Tomorrow starts a period of time that promises to change the landscape of the NBA. Almost on a daily basis we are hearing rumors about which team will get the top free agents and who is going with them. Almost all of these involve Lebron James in some way. LeBron James is perhaps the most heavily debated player in this Web site’s 13 month existence. That will continue today as we debate which team is positioned best to acquire his services. My article comes with a little bit of doubt, as Miami will possibly be able to sway LeBron with the Dwyane Wade-Chris Bosh package. But, I still argue that Chicago is best positioned.

Obviously, to be able to go after James, a team has to not only be willing to spend the cash it would take to bring him and his headband to town, but a team also must have the necessary salary cap room. Chicago has that. It became to clear to all of us last week that the Bulls were clearing cap room to make a big splash in free agency by trading Kirk Hinrich to the Washington Wizards (though it can’t be announced until July 8). That trade gave the Bulls close to $30M to spend on free agents, which is almost enough to sign not only one, but two players to maximum contracts.

The team that LeBron would be coming to is loaded with young talent and ready to make a run at multiple championships. He knows this all too well as the Cavs played the Bulls in the first round of the playoffs this past season, and the Bulls actually played them tough. The current roster includes a young All-Star in Derrick Rose, and young solid players in Joakim Noah and Luol Deng (who is a six year veteran, but still only 26). This does not even include the second player that the Bulls could sign in addition to James. Possibilities include Chris Bosh, Joe Johnson, Amare Stoudemire, Carlos Boozer, and others. Can you imagine a starting lineup that included James, Bosh, Rose, and Noah? They would immediately elevate to the top of the Eastern Conference and would be a serious threat to dethrone the Lakers next season. At least on paper, that is.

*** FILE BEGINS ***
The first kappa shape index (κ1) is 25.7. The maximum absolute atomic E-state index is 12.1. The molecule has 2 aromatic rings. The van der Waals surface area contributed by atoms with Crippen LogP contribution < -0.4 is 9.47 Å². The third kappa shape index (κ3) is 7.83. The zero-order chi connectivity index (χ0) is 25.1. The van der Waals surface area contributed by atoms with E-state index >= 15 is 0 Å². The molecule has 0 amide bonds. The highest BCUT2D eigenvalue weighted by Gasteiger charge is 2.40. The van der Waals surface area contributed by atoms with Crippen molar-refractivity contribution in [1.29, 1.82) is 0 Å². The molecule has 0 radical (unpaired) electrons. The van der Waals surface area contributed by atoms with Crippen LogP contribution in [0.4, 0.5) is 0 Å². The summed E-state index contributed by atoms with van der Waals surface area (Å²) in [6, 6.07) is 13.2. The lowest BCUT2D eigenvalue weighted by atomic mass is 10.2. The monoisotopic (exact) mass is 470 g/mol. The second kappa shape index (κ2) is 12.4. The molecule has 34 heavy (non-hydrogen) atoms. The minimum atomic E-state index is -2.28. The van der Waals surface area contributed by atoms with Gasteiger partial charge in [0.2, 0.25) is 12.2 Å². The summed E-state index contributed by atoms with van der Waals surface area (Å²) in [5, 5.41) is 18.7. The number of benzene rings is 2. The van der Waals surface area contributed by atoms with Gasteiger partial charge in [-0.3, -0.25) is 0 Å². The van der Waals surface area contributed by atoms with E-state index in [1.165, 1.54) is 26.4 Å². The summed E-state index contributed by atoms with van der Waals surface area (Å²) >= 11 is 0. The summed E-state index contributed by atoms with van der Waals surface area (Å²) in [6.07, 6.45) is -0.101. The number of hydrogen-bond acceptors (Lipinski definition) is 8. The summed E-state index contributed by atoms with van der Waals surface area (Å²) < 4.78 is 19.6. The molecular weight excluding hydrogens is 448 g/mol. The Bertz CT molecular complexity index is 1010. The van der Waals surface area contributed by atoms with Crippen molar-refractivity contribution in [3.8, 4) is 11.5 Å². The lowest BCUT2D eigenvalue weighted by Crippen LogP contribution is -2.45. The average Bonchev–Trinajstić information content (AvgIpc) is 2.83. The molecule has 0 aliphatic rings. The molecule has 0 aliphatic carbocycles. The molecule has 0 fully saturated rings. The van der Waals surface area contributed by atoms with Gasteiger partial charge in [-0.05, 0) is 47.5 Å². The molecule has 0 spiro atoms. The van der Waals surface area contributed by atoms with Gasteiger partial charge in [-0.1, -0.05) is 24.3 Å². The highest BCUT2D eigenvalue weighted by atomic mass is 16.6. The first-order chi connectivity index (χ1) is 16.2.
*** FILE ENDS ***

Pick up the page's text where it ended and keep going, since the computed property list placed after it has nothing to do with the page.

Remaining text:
Many experts have stated that LeBron would be interested in going to Chicago because of the Michael Jordan factor. James is on record as saying he idolizes Number 23, so much that he is actually going to give up his own jersey number to pay respect to the man he calls the greatest basketball player ever (and many of us agree). He has seen stories about Jordan and about how Chicago is a great sports town and how they embrace a winner. If James seeks out advice from M.J. and M.J. nudges him toward Chicago, then James would definitely take that into consideration.

The bottom line is that LeBron wants to win (Editor’s Note: Or be rich?), and he wants to surround himself with a winning team. Playing in Chicago with the young talent they already have in place in addition to another free agent prize would be the best possible winning situation for him. Chicago remains the front runner in the LeBron James sweepstakes.